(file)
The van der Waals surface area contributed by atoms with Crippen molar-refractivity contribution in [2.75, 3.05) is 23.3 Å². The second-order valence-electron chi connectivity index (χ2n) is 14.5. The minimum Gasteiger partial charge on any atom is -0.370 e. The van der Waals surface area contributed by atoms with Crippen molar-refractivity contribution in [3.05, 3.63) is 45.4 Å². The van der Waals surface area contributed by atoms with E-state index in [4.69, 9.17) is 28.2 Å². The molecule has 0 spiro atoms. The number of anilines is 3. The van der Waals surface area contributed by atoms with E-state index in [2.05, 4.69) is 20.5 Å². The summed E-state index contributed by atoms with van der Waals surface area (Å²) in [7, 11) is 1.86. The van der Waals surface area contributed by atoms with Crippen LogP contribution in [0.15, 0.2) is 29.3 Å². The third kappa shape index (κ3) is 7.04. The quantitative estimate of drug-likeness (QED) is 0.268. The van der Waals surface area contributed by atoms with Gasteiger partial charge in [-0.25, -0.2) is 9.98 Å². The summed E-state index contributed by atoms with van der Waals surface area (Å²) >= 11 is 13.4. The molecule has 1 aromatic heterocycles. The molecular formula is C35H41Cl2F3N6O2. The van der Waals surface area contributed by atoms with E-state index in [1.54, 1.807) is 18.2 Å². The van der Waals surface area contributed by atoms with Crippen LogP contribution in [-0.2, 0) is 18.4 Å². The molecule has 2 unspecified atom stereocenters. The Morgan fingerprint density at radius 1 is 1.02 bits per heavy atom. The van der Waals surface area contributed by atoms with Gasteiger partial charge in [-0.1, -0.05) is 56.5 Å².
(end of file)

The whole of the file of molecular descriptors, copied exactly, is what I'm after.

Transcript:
The van der Waals surface area contributed by atoms with Crippen molar-refractivity contribution in [2.75, 3.05) is 23.3 Å². The second-order valence-electron chi connectivity index (χ2n) is 14.5. The minimum Gasteiger partial charge on any atom is -0.370 e. The van der Waals surface area contributed by atoms with Crippen molar-refractivity contribution in [3.05, 3.63) is 45.4 Å². The van der Waals surface area contributed by atoms with E-state index in [4.69, 9.17) is 28.2 Å². The molecule has 0 spiro atoms. The number of anilines is 3. The van der Waals surface area contributed by atoms with E-state index in [2.05, 4.69) is 20.5 Å². The summed E-state index contributed by atoms with van der Waals surface area (Å²) in [7, 11) is 1.86. The van der Waals surface area contributed by atoms with Crippen LogP contribution in [0.15, 0.2) is 29.3 Å². The third kappa shape index (κ3) is 7.04. The quantitative estimate of drug-likeness (QED) is 0.268. The van der Waals surface area contributed by atoms with Gasteiger partial charge in [-0.25, -0.2) is 9.98 Å². The summed E-state index contributed by atoms with van der Waals surface area (Å²) >= 11 is 13.4. The molecule has 1 aromatic heterocycles. The molecular formula is C35H41Cl2F3N6O2. The van der Waals surface area contributed by atoms with E-state index in [1.54, 1.807) is 18.2 Å². The van der Waals surface area contributed by atoms with Crippen LogP contribution in [-0.2, 0) is 18.4 Å². The molecule has 2 unspecified atom stereocenters. The Morgan fingerprint density at radius 1 is 1.02 bits per heavy atom. The van der Waals surface area contributed by atoms with Gasteiger partial charge in [-0.1, -0.05) is 56.5 Å².